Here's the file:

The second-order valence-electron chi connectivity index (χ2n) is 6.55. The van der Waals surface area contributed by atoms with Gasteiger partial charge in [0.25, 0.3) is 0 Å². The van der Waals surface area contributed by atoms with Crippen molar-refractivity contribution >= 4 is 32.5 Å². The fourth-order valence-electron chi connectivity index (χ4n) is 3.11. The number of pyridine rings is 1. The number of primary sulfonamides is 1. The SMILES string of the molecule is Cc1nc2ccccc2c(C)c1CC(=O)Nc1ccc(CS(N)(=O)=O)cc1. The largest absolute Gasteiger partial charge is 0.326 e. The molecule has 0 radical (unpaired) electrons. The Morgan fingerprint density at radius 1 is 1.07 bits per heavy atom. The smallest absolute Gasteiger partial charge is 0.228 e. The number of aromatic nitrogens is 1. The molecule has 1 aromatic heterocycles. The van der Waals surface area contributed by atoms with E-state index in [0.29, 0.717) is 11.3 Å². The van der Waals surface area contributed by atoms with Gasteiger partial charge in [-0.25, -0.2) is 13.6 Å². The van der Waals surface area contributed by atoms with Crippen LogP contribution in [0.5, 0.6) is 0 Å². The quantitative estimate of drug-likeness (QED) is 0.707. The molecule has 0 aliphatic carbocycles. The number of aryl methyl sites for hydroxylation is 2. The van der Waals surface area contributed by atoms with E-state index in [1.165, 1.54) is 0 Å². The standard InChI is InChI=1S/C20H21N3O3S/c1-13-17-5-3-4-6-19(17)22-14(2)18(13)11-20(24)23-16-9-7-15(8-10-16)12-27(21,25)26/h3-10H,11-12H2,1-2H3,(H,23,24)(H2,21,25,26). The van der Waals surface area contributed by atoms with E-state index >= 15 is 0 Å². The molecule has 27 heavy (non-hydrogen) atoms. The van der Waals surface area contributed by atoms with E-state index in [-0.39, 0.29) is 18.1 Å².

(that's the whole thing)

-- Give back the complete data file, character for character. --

The second-order valence-electron chi connectivity index (χ2n) is 6.55. The van der Waals surface area contributed by atoms with Gasteiger partial charge in [0.25, 0.3) is 0 Å². The van der Waals surface area contributed by atoms with Crippen molar-refractivity contribution >= 4 is 32.5 Å². The fourth-order valence-electron chi connectivity index (χ4n) is 3.11. The number of pyridine rings is 1. The number of primary sulfonamides is 1. The SMILES string of the molecule is Cc1nc2ccccc2c(C)c1CC(=O)Nc1ccc(CS(N)(=O)=O)cc1. The largest absolute Gasteiger partial charge is 0.326 e. The molecule has 0 radical (unpaired) electrons. The Morgan fingerprint density at radius 1 is 1.07 bits per heavy atom. The smallest absolute Gasteiger partial charge is 0.228 e. The number of aromatic nitrogens is 1. The molecule has 1 aromatic heterocycles. The van der Waals surface area contributed by atoms with E-state index in [0.29, 0.717) is 11.3 Å². The van der Waals surface area contributed by atoms with Gasteiger partial charge in [-0.25, -0.2) is 13.6 Å². The van der Waals surface area contributed by atoms with Crippen LogP contribution in [0.5, 0.6) is 0 Å². The quantitative estimate of drug-likeness (QED) is 0.707. The molecule has 0 aliphatic carbocycles. The number of aryl methyl sites for hydroxylation is 2. The van der Waals surface area contributed by atoms with E-state index in [1.165, 1.54) is 0 Å². The standard InChI is InChI=1S/C20H21N3O3S/c1-13-17-5-3-4-6-19(17)22-14(2)18(13)11-20(24)23-16-9-7-15(8-10-16)12-27(21,25)26/h3-10H,11-12H2,1-2H3,(H,23,24)(H2,21,25,26). The van der Waals surface area contributed by atoms with E-state index >= 15 is 0 Å². The molecule has 27 heavy (non-hydrogen) atoms. The van der Waals surface area contributed by atoms with E-state index in [-0.39, 0.29) is 18.1 Å².